After birth, each baby will go through a series of tests looking for appropriate function of all major organs. This is referred to as the newborn screening (as discussed in the newborn care class). This vital screening helps alert providers of any potential problems that may require further evaluation. One aspect of this evaluation is assessing the amount of oxygen carried in the baby’s blood. This test is performed using a pulse oximeter. A pulse oximeter is a funky looking sock/brace
that goes on either foot, the right hand, or the fingers. Using light imaging technology with highly sensitive sensors, it provides a non-invasive way to quickly assess how much oxygen the blood is carrying. Without getting into too much nuance detail, this screening helps look for potential problems that may require intervention early in life (i.e. congenital heart defects). Once the screening is complete, the monitor is removed and the baby’s vitals (heart rate, respiratory rate, temperature, blood pressure) are checked a few more times before being discharged home.
These pulse oximeter devices have typically only been found in hospital settings until a few years ago. In 2012-2013 the Owlet smart sock and Baby Vida companies began prototyping the idea of in-home pulse oximeter devices to help monitor oxygen levels in newborns to give parents peace of mind. Thanks to aggressive online advertising campaigns, mom blogs, and news media coverage, they are now monitoring trillions of heart beats a day and gaining traction around the globe. But have this monitoring changed anything?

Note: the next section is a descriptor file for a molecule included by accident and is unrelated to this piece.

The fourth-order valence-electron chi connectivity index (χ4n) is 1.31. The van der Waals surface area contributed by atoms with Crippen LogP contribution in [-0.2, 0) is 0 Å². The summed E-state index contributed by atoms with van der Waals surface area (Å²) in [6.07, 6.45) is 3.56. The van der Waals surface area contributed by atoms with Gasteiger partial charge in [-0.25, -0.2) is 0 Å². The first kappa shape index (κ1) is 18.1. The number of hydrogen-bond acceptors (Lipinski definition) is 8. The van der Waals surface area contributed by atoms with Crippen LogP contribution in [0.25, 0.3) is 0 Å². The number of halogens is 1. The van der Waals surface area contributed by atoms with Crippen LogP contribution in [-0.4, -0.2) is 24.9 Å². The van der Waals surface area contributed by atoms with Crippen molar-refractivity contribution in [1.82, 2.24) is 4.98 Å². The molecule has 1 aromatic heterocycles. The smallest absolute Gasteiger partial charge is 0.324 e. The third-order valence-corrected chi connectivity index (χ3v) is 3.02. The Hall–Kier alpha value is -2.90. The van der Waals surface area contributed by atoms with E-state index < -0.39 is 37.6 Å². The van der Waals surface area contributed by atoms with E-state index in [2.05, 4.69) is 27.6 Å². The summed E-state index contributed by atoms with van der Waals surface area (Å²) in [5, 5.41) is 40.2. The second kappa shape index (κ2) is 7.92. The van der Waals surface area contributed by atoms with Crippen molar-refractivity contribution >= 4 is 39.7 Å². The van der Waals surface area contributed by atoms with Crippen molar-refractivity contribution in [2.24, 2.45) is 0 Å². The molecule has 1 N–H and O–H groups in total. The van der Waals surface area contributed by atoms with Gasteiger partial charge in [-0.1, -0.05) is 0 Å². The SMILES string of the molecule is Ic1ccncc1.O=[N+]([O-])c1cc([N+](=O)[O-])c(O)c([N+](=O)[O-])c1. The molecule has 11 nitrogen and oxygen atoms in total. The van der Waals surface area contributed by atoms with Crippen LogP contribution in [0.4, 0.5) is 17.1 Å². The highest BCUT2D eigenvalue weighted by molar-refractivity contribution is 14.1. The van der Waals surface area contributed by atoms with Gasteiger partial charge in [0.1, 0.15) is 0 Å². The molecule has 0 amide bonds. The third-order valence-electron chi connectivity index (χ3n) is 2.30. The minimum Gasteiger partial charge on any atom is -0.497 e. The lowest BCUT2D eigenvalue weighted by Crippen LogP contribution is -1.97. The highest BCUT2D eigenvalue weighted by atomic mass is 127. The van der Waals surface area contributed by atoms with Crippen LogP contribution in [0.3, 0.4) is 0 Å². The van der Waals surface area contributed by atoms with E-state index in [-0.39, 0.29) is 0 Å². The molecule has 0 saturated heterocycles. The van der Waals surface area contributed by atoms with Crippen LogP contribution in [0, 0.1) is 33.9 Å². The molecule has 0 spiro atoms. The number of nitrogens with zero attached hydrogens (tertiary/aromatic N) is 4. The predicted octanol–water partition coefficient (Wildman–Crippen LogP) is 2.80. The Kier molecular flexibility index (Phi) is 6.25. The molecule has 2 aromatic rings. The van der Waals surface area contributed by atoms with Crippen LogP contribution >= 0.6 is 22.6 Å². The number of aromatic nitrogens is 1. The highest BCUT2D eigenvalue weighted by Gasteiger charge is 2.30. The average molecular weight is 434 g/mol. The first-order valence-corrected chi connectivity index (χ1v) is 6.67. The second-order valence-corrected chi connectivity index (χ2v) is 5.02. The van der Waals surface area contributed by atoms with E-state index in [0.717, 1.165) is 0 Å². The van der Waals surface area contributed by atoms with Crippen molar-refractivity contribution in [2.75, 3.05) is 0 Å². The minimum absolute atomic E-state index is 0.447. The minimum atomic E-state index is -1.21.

- What in-home pulse-oximeter devices are available and how do they compare?
- What are the potential pros/cons of using an in-home monitoring device?
- What role do these devices have in improving newborn outcomes? (specifically infant death)
Owlet Sock 2
About: In 2012 the initial founder of Owlet and his wife planned for a family. His wife had been born with a heart defect, and the couple, then students at Brigham Young University, feared their children might inherit the condition. The founder researched pulse oximetry technology and founded Owlet with three classmates with multiple innovation awards and clinical testing.
About: In 2012 Mollie and Jeff Evans were two new parents living in Omaha Nebraska. Mollie found that traditional monitors did not give her the reassurance she desired. She and her husband decided to develop the Baby Vida as a way to help monitor their first child during the night. The development of their product spanned over 3 years with clinical testing.
|Package|| 3 fabric socks (up to 18 months)|
| 2 fabric socks (up to 12 months)|
|Range||Sock to base ~ 10 feet (Bluetooth)|
Base to App (Wifi)
|60 Feet sensor to App (Bluetooth)|
|Alert Type||Base color change|
App Alert (wifi)
|App||IOS (5 star), Google Play (4.5 star)||IOS (1 star), Google Play (?)|
|Warranty||45 day risk free, 12 month manufacturer warranty||?|
|Ages||1 Day – 18 months||1 Day – 12 months|
|Charge Time||3-4 Hours||3 hours|
|Reviews||Walmart 4.5/5 (3062 reviews)|
Amazon 3.9/5 (1056 reviews)
|Walmart 2.4/5 (10 reviews)|
Amazon 2.5/5 (56 reviews)
***Of note – since the publication of this post, the Babyvida is not available for purchase online. Their website www.babyvida.us is also currently unavailable.***
PROS & CONS
– May provide reassurance for worried parents
– May provide useful information for improving newborn health
– Wireless with App notifications
– Very low risk of injury to baby
-Not FDA approved (no regulation)